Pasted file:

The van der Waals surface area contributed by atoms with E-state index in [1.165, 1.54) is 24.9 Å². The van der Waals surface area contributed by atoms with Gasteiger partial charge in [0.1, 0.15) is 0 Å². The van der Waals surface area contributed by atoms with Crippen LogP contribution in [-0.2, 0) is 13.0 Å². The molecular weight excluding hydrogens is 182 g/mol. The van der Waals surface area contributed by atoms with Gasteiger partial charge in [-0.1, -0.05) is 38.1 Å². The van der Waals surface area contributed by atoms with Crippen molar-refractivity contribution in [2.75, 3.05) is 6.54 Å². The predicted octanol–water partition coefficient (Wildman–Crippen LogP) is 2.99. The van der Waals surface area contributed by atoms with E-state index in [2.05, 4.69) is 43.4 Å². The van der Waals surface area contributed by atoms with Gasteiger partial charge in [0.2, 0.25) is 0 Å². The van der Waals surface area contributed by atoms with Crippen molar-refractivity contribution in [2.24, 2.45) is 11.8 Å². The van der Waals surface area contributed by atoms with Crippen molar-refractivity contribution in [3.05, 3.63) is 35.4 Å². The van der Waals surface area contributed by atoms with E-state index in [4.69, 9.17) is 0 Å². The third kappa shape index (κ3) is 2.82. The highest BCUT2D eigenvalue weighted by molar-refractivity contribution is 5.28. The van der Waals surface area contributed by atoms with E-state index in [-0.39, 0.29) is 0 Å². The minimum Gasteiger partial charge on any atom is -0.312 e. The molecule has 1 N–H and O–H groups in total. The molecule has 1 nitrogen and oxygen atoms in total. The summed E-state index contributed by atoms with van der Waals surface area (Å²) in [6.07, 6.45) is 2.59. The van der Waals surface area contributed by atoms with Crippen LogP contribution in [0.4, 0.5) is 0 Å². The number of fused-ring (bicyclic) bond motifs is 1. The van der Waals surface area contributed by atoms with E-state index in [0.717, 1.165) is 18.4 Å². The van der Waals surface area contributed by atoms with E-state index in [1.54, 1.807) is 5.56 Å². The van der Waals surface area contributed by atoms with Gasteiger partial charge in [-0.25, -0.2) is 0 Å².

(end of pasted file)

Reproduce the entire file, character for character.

The van der Waals surface area contributed by atoms with E-state index in [1.165, 1.54) is 24.9 Å². The van der Waals surface area contributed by atoms with Gasteiger partial charge in [0.1, 0.15) is 0 Å². The van der Waals surface area contributed by atoms with Crippen LogP contribution in [-0.2, 0) is 13.0 Å². The molecular weight excluding hydrogens is 182 g/mol. The van der Waals surface area contributed by atoms with Gasteiger partial charge in [-0.1, -0.05) is 38.1 Å². The van der Waals surface area contributed by atoms with Crippen molar-refractivity contribution in [2.75, 3.05) is 6.54 Å². The predicted octanol–water partition coefficient (Wildman–Crippen LogP) is 2.99. The van der Waals surface area contributed by atoms with E-state index in [2.05, 4.69) is 43.4 Å². The van der Waals surface area contributed by atoms with Gasteiger partial charge in [0.2, 0.25) is 0 Å². The van der Waals surface area contributed by atoms with Crippen molar-refractivity contribution in [2.24, 2.45) is 11.8 Å². The van der Waals surface area contributed by atoms with Crippen molar-refractivity contribution in [3.05, 3.63) is 35.4 Å². The van der Waals surface area contributed by atoms with E-state index in [4.69, 9.17) is 0 Å². The third kappa shape index (κ3) is 2.82. The highest BCUT2D eigenvalue weighted by molar-refractivity contribution is 5.28. The van der Waals surface area contributed by atoms with E-state index in [-0.39, 0.29) is 0 Å². The minimum Gasteiger partial charge on any atom is -0.312 e. The molecule has 1 N–H and O–H groups in total. The molecule has 1 nitrogen and oxygen atoms in total. The summed E-state index contributed by atoms with van der Waals surface area (Å²) in [6.07, 6.45) is 2.59. The van der Waals surface area contributed by atoms with Crippen LogP contribution in [0.4, 0.5) is 0 Å². The number of fused-ring (bicyclic) bond motifs is 1. The van der Waals surface area contributed by atoms with E-state index in [0.717, 1.165) is 18.4 Å². The van der Waals surface area contributed by atoms with E-state index in [1.54, 1.807) is 5.56 Å². The van der Waals surface area contributed by atoms with Gasteiger partial charge in [-0.25, -0.2) is 0 Å².